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against a flip-flopper and should be running against a right-wing idealog and basically saying i proved that in my own career. do you buy that? >> sure. i like both. you know, frankly, i think you can do both. listen, i've never been elected president of the united states, obviously, especially not in this state, and bill clinton has. i have no doubt he actually understands and has his fingers still, today in 2012, on the pulse of the american electorate. if i were the obama camp, i would definitely take that advice, but i also think you can do both at the same time. i don't think that there are many people in the country, even republicans, that think that mitt romney today, currently, holds many positions opposite what he held when he was governor. that's engrained into the minds of most american people. the question becomes can you scare the american people enough to know that the republican party, a congress sitting at 13%
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approval rating, a republican majority of the house sitting at a lower number than that, to think that they are all one in the same and they are bad for the country. i think that's what clinton was saying when he was giving that advice to the obama camp to president obama. i think you can do both, and i would do both. at the same time, though, if i were the president, i would scare the hell out of the american people and tell them what you're going to do in the next four years, come up with three things and hammer that home between now and november 6th and don't veer off message. >> the speech by clinton hasn't been vetted yet. what is kind of the best-case scenario we could get out of president clinton and what are they nervous about, what would be the worst-case scenario? >> me or to steve? >> that was to you. >> me? >> you, jimmy, take it. >> gosh, i couldn't hear most of the question. >> best-case scenario for
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clinton's speech and worst case. what is chicago nervous about? >> listen, listen, bill clinton, remember when president obama just got elected and invited clinton to the white house and took over the podium in the press room? i don't think that's going to happen this time. this is barack obama's convention. will the crowd go nuts? they'll go nuts when bill clinton gets up there, but bill clinton is not going to do anything to jeopardize president obama and will do everything to help this guy, i think, in my opinion. >> jimmy williams, i will see you here around charlotte this week. coming up, forget the polls, the number dems should really look out for this week. ♪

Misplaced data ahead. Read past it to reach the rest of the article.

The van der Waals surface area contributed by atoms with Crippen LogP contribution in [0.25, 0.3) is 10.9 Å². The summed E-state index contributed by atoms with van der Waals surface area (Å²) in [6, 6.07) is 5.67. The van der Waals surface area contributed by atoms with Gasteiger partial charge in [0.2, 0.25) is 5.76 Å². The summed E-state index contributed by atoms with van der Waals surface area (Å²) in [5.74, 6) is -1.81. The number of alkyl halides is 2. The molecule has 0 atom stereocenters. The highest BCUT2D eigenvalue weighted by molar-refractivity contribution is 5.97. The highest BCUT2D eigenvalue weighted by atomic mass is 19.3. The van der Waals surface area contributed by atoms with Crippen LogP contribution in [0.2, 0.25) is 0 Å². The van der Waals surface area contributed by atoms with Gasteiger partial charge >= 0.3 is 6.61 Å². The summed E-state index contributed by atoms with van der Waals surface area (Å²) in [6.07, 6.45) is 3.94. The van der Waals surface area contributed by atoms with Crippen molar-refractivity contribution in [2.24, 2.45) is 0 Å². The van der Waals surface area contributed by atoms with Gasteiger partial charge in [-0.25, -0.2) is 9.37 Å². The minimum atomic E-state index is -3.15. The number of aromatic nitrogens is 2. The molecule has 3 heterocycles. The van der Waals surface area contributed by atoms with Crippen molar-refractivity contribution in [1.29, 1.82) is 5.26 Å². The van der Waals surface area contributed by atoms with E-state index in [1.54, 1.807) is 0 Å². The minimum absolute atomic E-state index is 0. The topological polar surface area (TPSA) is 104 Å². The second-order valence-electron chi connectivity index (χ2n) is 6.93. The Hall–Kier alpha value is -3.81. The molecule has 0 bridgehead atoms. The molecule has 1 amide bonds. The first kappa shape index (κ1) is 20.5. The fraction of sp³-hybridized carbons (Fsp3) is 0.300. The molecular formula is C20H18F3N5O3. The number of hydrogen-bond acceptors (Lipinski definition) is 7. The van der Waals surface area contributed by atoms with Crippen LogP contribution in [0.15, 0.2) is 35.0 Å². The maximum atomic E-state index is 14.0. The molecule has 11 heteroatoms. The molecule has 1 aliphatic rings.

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currently, the 2012 republican national convention stands adjourned. >> ah, yes, the intimidating debt clock striking its final dooming dollar at the close of the republicans' convention. with such a prominent prop, we must have heard numerous corrections to the debt crisis, right? not so much. vice presidential nominee ryan did mention debt, most were attack lines against the president, not about what romney and ryan would actually do better. this was romney's grand proclamation on the debt. >> they could start paying back some of their loans and build
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for the future. this is when our nation was supposed to start paying down the national debt and rolling back those massive deficits. >> that was actually the only time that romney mentioned the supposed cornerstone issue of the republicans' big party, and from the debt to the wars, romney and ryan used the war three times between the two of them and neither uttered the word afghanistan, not once. romney recognized that over the weekend saying he already addressed the unpopular war at length during the week. >> governor romney traveled to indianapolis on wednesday and gave a speech to the american legion. that was an invitation that president obama declined. governor romney thought it was a privilege to be speaking to people who nerved so nobly, and in that speech, he talked about afghanistan. >> what will or won't the democrats be talking about this week? one thing that's threatening to change the conversation does come friday and that's the august jobs report. we'll get to that in a bit, but
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i would say the romney campaign decided they should be sort of intentionally vague. they want to be the in-offensive alternative to the president. their goal is to say this guy is doing a bad job and we'd be a plausible alternative. the president has decided to go about things a different way. people generally like him, but they want to know, okay, we gave you the four years, what's going to be -- what are you going to do in the next four years so we are not having this question are things or are they not better off. we don't want to feel like things are better off, we want to feel like we're in a strong position. what would your second administration look like, so i think we will get more policy details, and i also will say even on the democrats most controversial plan, which is the health care plan, when you spell out the details and lay out the details of the plan, they are broadly popular, so the democrats benefit from the details. if the republicans go into details on the med rare, the voucher plan, the cuts they are going to make, it's not popular. >> remember last week, tuesday,
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i think, i was telling you all i want to see some specifics out of this rnc. i too was disappointed there weren't as much specific proposal ideas but i looked back at the 2008 dnc footage and the promises that were made in those speeches by biden and obama look like fiction today, so i think you're right that mitt romney wants to be vague so that he doesn't have to be held to anything. but to the wars issue, it's a really interesting thing when i was going through those speeches, it almost appears as if that dnc was a different era, like a generation ago. play some of that for us. >> for the last seven years the administration has failed to face the biggest, the biggest forces shaping this century. the emergence of russia, china, and india's great powers and the resurgence of fundamentalism in afghanistan and pakistan, the